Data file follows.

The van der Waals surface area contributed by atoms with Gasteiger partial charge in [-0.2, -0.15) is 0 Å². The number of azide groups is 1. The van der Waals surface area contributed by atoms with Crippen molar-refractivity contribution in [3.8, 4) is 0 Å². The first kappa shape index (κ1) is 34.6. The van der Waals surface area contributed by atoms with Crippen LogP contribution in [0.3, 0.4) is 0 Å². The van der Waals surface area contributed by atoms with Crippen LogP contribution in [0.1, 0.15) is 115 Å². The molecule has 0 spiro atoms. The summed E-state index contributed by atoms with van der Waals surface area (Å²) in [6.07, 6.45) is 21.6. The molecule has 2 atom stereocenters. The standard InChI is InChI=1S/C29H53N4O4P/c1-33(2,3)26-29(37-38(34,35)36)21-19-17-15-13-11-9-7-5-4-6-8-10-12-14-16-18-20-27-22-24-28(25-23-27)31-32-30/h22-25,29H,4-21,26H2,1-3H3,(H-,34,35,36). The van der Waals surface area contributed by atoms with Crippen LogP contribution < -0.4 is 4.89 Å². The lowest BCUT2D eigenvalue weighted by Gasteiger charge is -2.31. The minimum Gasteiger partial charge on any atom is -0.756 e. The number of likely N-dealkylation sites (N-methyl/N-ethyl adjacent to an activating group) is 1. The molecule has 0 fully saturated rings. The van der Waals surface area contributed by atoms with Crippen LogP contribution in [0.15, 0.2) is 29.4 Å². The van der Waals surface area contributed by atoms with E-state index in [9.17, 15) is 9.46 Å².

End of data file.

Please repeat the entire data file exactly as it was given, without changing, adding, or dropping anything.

The van der Waals surface area contributed by atoms with Gasteiger partial charge in [-0.2, -0.15) is 0 Å². The number of azide groups is 1. The van der Waals surface area contributed by atoms with Crippen molar-refractivity contribution in [3.8, 4) is 0 Å². The first kappa shape index (κ1) is 34.6. The van der Waals surface area contributed by atoms with Crippen LogP contribution in [0.3, 0.4) is 0 Å². The van der Waals surface area contributed by atoms with Crippen LogP contribution in [0.1, 0.15) is 115 Å². The molecule has 0 spiro atoms. The summed E-state index contributed by atoms with van der Waals surface area (Å²) in [6.07, 6.45) is 21.6. The molecule has 2 atom stereocenters. The standard InChI is InChI=1S/C29H53N4O4P/c1-33(2,3)26-29(37-38(34,35)36)21-19-17-15-13-11-9-7-5-4-6-8-10-12-14-16-18-20-27-22-24-28(25-23-27)31-32-30/h22-25,29H,4-21,26H2,1-3H3,(H-,34,35,36). The van der Waals surface area contributed by atoms with Crippen LogP contribution < -0.4 is 4.89 Å². The lowest BCUT2D eigenvalue weighted by Gasteiger charge is -2.31. The minimum Gasteiger partial charge on any atom is -0.756 e. The number of likely N-dealkylation sites (N-methyl/N-ethyl adjacent to an activating group) is 1. The molecule has 0 fully saturated rings. The van der Waals surface area contributed by atoms with Crippen LogP contribution in [0.15, 0.2) is 29.4 Å². The van der Waals surface area contributed by atoms with E-state index in [9.17, 15) is 9.46 Å².